The burr and machining quality at the cross-hole of the tee bore affects the operational performance. This paper investigates the influence of different parameters on the machining quality of the wall and edge of the cross-hole for the tee bore with cross-hole and reveals the impact of dynamic pressure and wall shear force on the wall machining during the processing of abrasive flow.

2. Abrasive particle flow mechanics model

2.1. The basic equation for abrasive flow

Equations of mass and momentum:

(1)
ρkt+ρkuk=0,
(2)
ρkukt+ρkukuk=Tk+ρkf,

where, ρk is the density; uk is the velocity; Tk is the stress tension; f is the volume force.

2.2. Turbulent and multiphase flow models

The SST k-ω model combines the k-ε and k-ω models, using different turbulence models in different Reynolds number regions, with higher simulation accuracy for the flow field. The SST k-ω model and the mixture model are used as the turbulence and multiphase flow models for this paper, respectively. The expressions for the SST k-ω turbulence model are as follows:

(3)
tρk+xiρkui=xiμ+σkkxi+Pk-β*ρkω,
(4)
tρω+xiρωui=xiμ+σωμtωxi+γτijvtuxi-βρω2+21+fv1ρσω2ωkxiωxi,
(5)
Pk=minτijuxi,10β*kω,

where, k is the turbulent kinetic energy; ω is the specific dissipation rate; ρ is the density of the liquid phase; ui is the component of the fluid velocity in the three coordinate directions; τij is the viscous shear stress; Pk is the turbulent kinetic energy generation term; fv1 is the switching function whose value takes a value of 1 near the wall, decreases with increasing distance from the wall, and takes a value of 0 away from the wall to switch between k-ω and k-ε modes; β*, σω, σω2, σk, γ are constants.

The expression for a multiphase flow model of a mixture is:

(6)
tρm+ρmvm=0,
(7)
tρmvm+ρmvmvm=-ρ+μmvm+vmT+ρmg+F-k=1nαkρmvdr,kvdr,k,

where, vm is the mass-averaged velocity; ρm is the density of the mixture; n is the number of phases; F is the bulk force; μm is the average viscosity of the mixed phase; vdr,k is the drift velocity.

2.3. Particle equations of motion

During the processing of the abrasive flow, the abrasive particles are subjected to a series of forces, and the kinetic equation of the particles can be expressed as:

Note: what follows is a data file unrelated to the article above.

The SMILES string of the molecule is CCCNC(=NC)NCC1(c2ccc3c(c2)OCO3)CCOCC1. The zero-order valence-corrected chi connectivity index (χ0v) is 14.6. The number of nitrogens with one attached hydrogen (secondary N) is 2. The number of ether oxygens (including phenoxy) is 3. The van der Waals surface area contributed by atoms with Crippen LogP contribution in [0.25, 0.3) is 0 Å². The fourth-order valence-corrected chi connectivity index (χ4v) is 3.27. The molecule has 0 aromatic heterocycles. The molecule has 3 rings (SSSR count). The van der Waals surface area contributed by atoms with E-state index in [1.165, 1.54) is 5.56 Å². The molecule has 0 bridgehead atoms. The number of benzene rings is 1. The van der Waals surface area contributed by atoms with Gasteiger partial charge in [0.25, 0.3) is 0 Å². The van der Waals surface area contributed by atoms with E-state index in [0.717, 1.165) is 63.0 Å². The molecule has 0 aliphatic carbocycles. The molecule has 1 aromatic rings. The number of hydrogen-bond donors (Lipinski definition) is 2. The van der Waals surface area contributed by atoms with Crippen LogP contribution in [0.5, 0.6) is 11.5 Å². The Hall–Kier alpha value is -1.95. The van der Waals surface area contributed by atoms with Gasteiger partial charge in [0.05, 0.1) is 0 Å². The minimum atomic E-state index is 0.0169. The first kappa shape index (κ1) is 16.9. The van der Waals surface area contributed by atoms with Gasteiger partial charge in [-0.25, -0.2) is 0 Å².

(8)
mpdupdt=F,

where, mp is the mass of the particle; F represents the combined forces on the particle, including traction, gravity, buoyancy, additional mass, pressure gradient, Basset, Magnus, Saffman and other forms of forces.

3. Numerical simulation analysis of tee-hole abrasive flow machining

For the three-dimensional model structure of the flow channel to be solved using a pressure-based solver, the abrasive flow is a solid-liquid two-phase flow, with the liquid phase being aviation paraffin and the solid phase being SiC, activating the mixture model in multiphase flow and the SST k-ω turbulence model to describe the liquid phase motion. The SIMPLEC algorithm is chosen to solve the flow field, which gives better convergence results for incompressible fluids and non-constant flows.

The tetrahedral structure was used to mesh the 3D model, and the schematic diagram of the cross-sectional structure and the mesh structure are shown in Fig. 1.

Fig. 1. Flow channel meshing and cross-sectional structure

Flow channel meshing and cross-sectional structure
Flow channel meshing and cross-sectional structure

3.1. Numerical analysis of different inlet pressures on tee hole machining

As shown in Fig. 1, A is selected as the pressure inlet, B and C as the pressure outlet, the volume fraction of the abrasive is set at 30 %, and the abrasive grain size is 400 mesh. The inlet pressure pi = 3, 4 and 5 MPa were used to analyse the distribution of the different parameters in the flow channel.

3.1.1. Numerical analysis of the dynamic pressure at different inlet pressures

To obtain the dynamic pressure variation inside the flow channel. The planes over the two axes of the flow channel were selected for slicing the flow channel to get the dynamic pressure contour, as shown in Fig. 2.